Technical Planning and Strategy: 5 Expert Tips for Cloud Implementation

In Huron’s webinar with HEUG, an industry expert with more than two decades of Oracle application experience offers five lessons learned for cloud success.

Huron, in partnership with the Higher Education User Group (HEUG), led a four-part webinar series to share best practices and methodologies universities should consider when moving to the cloud. HEUG is an Oracle user group for higher education technology professions that facilitates the sharing of ideas, information and experiences among its members.

Part three of the webinar series offers five technical planning and strategy recommendations to ensure a successful cloud implementation. Robert Stojkovic, a director at Huron, specializes in development strategy, technical project management and integration. He joined Huron’s webinar with HEUG, Technical Planning and Strategy, where he discussed five tips he learned from assisting institutions with cloud implementation.

Tip One: Determine Scope Early

“Determine scope as early as possible,” Stojkovic said. Determining scope at the forefront of the project includes listing the anticipated level of effort, timelines and required resources. It is essentially the methods and resources for implementation and provides a way for the entire team to stay aligned and accountable for their portion(s) of the project.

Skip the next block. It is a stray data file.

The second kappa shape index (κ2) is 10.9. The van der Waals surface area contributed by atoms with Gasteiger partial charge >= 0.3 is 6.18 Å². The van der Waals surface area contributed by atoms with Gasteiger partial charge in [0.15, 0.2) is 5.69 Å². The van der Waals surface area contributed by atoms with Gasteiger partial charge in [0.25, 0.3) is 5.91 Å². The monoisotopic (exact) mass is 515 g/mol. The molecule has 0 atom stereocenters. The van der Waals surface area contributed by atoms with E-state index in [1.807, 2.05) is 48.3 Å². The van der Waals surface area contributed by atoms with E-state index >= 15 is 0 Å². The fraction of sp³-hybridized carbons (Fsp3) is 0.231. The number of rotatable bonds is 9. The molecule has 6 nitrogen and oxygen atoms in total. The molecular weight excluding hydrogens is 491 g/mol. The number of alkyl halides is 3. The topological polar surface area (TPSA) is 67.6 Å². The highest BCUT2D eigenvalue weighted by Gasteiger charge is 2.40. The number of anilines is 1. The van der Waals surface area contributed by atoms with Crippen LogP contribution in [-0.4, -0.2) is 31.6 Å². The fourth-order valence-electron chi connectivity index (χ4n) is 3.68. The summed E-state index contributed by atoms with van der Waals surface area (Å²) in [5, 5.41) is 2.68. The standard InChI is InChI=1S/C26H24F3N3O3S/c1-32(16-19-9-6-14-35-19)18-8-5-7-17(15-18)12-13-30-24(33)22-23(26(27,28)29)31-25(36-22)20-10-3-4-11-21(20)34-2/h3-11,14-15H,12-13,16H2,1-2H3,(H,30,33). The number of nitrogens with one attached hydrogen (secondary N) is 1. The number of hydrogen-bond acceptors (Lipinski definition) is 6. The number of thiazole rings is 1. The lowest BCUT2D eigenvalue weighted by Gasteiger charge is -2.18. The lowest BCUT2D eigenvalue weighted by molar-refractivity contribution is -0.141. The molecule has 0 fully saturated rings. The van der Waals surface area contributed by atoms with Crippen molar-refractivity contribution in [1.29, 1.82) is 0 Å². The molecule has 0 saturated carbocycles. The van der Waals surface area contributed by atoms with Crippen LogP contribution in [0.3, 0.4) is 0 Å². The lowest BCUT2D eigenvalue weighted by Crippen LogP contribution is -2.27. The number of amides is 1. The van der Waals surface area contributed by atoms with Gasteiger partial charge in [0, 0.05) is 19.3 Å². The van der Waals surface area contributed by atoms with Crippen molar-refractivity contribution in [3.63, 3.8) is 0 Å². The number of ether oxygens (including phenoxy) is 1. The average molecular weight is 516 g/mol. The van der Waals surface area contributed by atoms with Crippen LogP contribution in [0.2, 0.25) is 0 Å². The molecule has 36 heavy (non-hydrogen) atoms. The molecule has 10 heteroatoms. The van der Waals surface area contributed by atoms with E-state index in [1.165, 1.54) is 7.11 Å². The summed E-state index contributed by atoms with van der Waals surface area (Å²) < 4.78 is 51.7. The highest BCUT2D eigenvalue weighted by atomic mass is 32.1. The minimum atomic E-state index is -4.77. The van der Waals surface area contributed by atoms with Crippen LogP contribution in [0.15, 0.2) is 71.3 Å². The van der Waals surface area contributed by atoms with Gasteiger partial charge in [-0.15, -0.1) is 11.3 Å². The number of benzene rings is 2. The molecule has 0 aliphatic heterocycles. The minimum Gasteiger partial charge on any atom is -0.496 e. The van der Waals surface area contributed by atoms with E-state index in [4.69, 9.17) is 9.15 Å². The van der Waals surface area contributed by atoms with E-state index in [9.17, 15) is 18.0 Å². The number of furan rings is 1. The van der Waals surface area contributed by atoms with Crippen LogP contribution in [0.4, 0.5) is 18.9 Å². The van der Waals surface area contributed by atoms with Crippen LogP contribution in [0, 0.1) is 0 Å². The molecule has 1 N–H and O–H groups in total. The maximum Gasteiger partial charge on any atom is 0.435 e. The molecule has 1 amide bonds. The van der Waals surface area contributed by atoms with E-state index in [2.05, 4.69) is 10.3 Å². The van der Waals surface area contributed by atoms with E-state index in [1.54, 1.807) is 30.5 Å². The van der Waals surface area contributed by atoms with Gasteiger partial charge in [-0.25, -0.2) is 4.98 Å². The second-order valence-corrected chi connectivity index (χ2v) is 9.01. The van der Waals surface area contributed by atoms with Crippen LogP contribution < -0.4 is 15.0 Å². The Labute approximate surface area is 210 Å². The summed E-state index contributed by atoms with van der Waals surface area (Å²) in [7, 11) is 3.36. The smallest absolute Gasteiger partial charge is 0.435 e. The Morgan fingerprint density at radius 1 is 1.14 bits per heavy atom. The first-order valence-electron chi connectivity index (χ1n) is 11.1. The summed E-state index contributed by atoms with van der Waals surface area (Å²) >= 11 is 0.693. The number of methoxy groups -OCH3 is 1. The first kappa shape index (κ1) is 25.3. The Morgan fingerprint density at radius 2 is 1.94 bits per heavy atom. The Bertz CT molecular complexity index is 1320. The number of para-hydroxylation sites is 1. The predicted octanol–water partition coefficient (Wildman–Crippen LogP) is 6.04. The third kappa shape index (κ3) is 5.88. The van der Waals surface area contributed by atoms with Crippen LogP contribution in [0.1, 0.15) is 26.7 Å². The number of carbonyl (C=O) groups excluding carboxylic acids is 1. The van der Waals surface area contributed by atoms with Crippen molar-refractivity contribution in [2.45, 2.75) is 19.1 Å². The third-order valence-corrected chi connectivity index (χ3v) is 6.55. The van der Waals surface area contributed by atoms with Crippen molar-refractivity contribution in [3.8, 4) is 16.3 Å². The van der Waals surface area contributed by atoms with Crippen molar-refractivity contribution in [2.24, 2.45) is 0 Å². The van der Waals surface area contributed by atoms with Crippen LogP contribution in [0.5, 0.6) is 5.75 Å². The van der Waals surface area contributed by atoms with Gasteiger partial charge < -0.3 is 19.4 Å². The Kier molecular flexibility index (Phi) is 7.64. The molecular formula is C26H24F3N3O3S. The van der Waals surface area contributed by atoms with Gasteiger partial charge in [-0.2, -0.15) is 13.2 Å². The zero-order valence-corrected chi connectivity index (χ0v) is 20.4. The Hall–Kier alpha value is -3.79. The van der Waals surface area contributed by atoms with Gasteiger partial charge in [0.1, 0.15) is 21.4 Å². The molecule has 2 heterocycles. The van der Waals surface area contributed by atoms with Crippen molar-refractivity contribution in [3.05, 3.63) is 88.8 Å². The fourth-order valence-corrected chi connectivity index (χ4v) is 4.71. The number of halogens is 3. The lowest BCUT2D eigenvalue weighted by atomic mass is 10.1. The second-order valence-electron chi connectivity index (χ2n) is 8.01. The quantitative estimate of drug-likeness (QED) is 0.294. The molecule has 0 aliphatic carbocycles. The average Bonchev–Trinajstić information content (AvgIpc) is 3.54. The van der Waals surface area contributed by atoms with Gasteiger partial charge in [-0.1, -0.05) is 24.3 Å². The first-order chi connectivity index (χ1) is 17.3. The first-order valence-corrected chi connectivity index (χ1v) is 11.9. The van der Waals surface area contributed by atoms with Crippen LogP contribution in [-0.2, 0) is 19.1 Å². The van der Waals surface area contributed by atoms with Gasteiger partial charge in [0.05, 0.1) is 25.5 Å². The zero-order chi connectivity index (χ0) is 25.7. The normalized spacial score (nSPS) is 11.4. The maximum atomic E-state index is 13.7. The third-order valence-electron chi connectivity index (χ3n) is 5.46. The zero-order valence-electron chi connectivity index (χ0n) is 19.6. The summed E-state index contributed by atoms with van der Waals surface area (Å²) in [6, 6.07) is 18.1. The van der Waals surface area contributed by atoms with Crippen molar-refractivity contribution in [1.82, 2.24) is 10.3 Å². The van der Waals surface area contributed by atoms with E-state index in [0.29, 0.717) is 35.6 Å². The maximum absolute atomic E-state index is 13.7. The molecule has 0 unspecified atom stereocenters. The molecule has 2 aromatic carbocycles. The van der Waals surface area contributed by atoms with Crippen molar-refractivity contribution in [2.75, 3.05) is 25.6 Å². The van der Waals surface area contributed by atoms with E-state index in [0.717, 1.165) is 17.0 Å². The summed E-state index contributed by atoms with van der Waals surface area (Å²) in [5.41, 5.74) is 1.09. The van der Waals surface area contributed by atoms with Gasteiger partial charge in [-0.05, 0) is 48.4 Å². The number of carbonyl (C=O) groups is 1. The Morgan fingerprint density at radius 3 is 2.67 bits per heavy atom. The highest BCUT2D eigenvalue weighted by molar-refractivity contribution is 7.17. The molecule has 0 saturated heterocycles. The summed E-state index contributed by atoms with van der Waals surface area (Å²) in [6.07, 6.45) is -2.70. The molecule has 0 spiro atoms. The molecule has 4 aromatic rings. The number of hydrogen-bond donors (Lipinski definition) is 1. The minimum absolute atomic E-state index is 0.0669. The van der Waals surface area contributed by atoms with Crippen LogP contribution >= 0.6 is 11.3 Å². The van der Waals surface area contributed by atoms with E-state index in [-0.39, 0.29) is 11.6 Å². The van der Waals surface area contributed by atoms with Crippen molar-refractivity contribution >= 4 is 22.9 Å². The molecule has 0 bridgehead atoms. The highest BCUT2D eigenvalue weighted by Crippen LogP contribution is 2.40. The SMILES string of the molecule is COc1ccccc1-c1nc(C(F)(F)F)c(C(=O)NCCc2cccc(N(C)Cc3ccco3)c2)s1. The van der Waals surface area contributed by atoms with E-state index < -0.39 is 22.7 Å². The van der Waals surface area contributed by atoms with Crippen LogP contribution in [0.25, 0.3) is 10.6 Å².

In a poll taken during the webinar, only 6 percent of participants had their conversion scopes completely identified. The majority of participants only had 10 and 35 percent of their conversion scopes identified.

The percentages of answers to a question about how much scope has been defined in the respondents’ Oracle cloud project.

Projects that do not determine scope early can encounter issues. Often on a project, individuals will discover a new module they can use that they had not previously considered. These new modules, however, require converted data. Without defining this in scope, it becomes more difficult to prepare all the converted data that the project requires. "If organizations determine scope early, then they know how to manage those blips along the way more easily," he said.

Tip Two: Define Cycles

"Defining cycles allows organizations to plan for refreshes, not only of the Oracle Cloud but also of the source system," Stojkovic said. This definition helps organizations plan and keep different processes, systems and teams in sync.

Determining scope at the forefront of the project includes listing the anticipated level of effort, timelines and required resources.

Stojkovic recommends corresponding refresh cycles with test cycles. “This is very beneficial to organizations,” he said. “If organizations plan testing cycles appropriately, regularly occurring updates to the application should fall within test cycles, so regression and standard implementation testing through CRP, SIT and UAT cycles can happen simultaneously.”

There are a couple of considerations regarding instant management for refreshes: